4. Ending the use of gas and diesel at building sites, saving 550,000 tonnes of CO2 per year.
  5. Energy labelling of all buildings in order to increase use by homeowners, energy advisers, builders and lenders.

With regard to incorporating carbon accounting, the climate partnership suggested a range of initiatives, alongside specific requirements for CO2 emissions in building regulations, including: incorporating life cycle analyses in tender material; fossil free construction sites; reduction of material consumption and CO2 emissions in design; and development of a transparent data set for use by industry.


The Danish Parliament subsequently agreed a National Strategy for Sustainable Construction[2] in March 2021. The strategy includes many of the proposals put forward by the climate partnership for construction, introducing a suite of initiatives targeting climate-friendly construction and high quality, durable buildings, as well as increasing focus on resource & energy efficient construction and operation. It also includes initiatives designed to reduce demolition of buildings where possible.


The strategy outlines the introduction of a sustainability requirement in building regulations in the form of a requirement for the total CO2-eq emissions from the building during the life span of a building (construction – CO2 embedded in materials and transport of materials, operation, and maintenance). This will be introduced in the 2023 building regulations for buildings with a floor area greater than 1000 m², alongside a number of other requirements designed to improve building performance and quality (see Annex A for a full list of requirements which are expected  to be introduced in BR23). In 2025, the requirements will be tightened and introduced across all buildings, with stricter requirements introduced again in 2027 and 2029.


Table 2 below summarises the timetable for introduction of sustainability requirements and the tentative approach to CO2 emission limit levels:



Kg C02-eq/m2/year


Two year trial of the sustainability class


2023 – BR23

Requirement in the building code

LCA calculations required

Voluntary CO2 class

LCA calculations required

New building above 1000 m2

New building below 1000 m2













Table 2: possible development of the requirement and voluntary CO2 classes in the Danish Building Code.


As per the table above, prior to their introduction in the building regulations, the sustainability requirements will be tested through a trial. The trial will cover all the new requirements planned for introduction in the 2023 Building Regulations, including incorporation of life-cycle assessments (LCA) and life-cycle costs (LCC). The aim of the trial is to make sure the right requirements are introduced in 2023. The trial is currently underway and will run until 2022, involving around 30 projects from across the buildings sector (including a number of different types of domestic and non-domestic buildings). Projects received funding to participate in the trial and this will cover part of the cost of obtaining the analyses, advice and documentation needed to meet the requirements. Early findings are already becoming available, for example, it has been noted that the current approach to documenting the LCA & LCC requirements is time-consuming and will require simplification prior to implementation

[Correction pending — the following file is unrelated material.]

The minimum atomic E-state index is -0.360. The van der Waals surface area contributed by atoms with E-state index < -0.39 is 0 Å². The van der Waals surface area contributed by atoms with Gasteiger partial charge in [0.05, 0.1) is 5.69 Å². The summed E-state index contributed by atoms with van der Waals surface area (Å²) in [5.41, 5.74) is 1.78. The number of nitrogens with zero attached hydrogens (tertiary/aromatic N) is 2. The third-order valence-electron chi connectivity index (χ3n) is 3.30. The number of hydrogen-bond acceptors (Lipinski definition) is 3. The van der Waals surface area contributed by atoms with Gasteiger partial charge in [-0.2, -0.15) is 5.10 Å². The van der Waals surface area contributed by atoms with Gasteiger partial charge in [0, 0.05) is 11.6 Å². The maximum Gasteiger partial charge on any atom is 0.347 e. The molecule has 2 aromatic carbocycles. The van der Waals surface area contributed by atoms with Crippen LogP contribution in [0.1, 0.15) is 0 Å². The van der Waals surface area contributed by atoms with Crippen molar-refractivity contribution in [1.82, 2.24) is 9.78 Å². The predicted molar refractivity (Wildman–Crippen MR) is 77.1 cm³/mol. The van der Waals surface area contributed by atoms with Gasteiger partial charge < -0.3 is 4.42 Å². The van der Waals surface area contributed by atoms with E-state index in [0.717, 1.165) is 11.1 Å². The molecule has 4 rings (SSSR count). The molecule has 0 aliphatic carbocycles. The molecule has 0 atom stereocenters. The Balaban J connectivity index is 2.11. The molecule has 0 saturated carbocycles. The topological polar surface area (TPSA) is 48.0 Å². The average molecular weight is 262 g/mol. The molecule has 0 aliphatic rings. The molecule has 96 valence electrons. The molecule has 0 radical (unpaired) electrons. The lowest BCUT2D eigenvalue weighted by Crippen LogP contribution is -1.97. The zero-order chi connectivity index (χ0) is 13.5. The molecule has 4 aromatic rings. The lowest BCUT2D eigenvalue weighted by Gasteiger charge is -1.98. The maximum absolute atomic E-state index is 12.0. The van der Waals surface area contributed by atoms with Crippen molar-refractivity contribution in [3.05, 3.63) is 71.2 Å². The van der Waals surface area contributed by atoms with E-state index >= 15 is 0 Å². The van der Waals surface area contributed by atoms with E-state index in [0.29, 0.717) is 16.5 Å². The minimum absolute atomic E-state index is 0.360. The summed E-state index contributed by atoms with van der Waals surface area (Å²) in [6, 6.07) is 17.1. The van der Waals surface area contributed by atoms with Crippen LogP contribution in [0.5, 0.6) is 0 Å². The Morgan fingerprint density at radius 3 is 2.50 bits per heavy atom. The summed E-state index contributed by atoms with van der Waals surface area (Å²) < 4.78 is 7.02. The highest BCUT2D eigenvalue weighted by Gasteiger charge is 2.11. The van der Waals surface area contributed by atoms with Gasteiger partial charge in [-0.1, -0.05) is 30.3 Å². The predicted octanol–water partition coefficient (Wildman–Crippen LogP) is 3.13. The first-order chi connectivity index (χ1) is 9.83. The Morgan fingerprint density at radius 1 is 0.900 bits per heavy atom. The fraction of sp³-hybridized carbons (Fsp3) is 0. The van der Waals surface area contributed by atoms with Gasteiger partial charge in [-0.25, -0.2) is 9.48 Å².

The National Strategy for Sustainable Construction outlines a number of further initiatives to support sustainable construction and the phasing in of CO2 limits & life cycle assessments. While Danish industry is used to the progressive tightening of energy measures, this will be the first time sustainability requirements have been required, and a number of initiatives in the strategy have the further aim of supporting industry with this transition. Some of the more relevant initiatives are outlined below, and a full bullet-point list of the initiatives is provided at the end of this document (Annex B).


Given that the Strategy for Sustainable Construction was only recently agreed, much of the detail on how the construction industry will be supported to improve sustainability and introduce life cycle analyses will be worked out over the next two years. Relevant ministries across the Danish Government are also evaluating proposals from the climate partnership, which do not currently form part of the Strategy for Sustainable Construction. We would be happy to provide further details on these initiatives as they are developed, with the Committee or any other body. 


May 2021

  1. Annexes

Annex A: Full list of requirements expected to be introduced in the 2023 Building Regulations (BR23)

Annex B: -Initiatives in the National Strategy for Sustainable Construction:

[1] climate-partnership-construction-report-march-2020-bat-kartellet.pdf (frinet.dk) (in English)

[2] Endelig aftaletekst - Bæredygtigt byggeri - 5. marts 2021.pdf (im.dk) (in Danish only)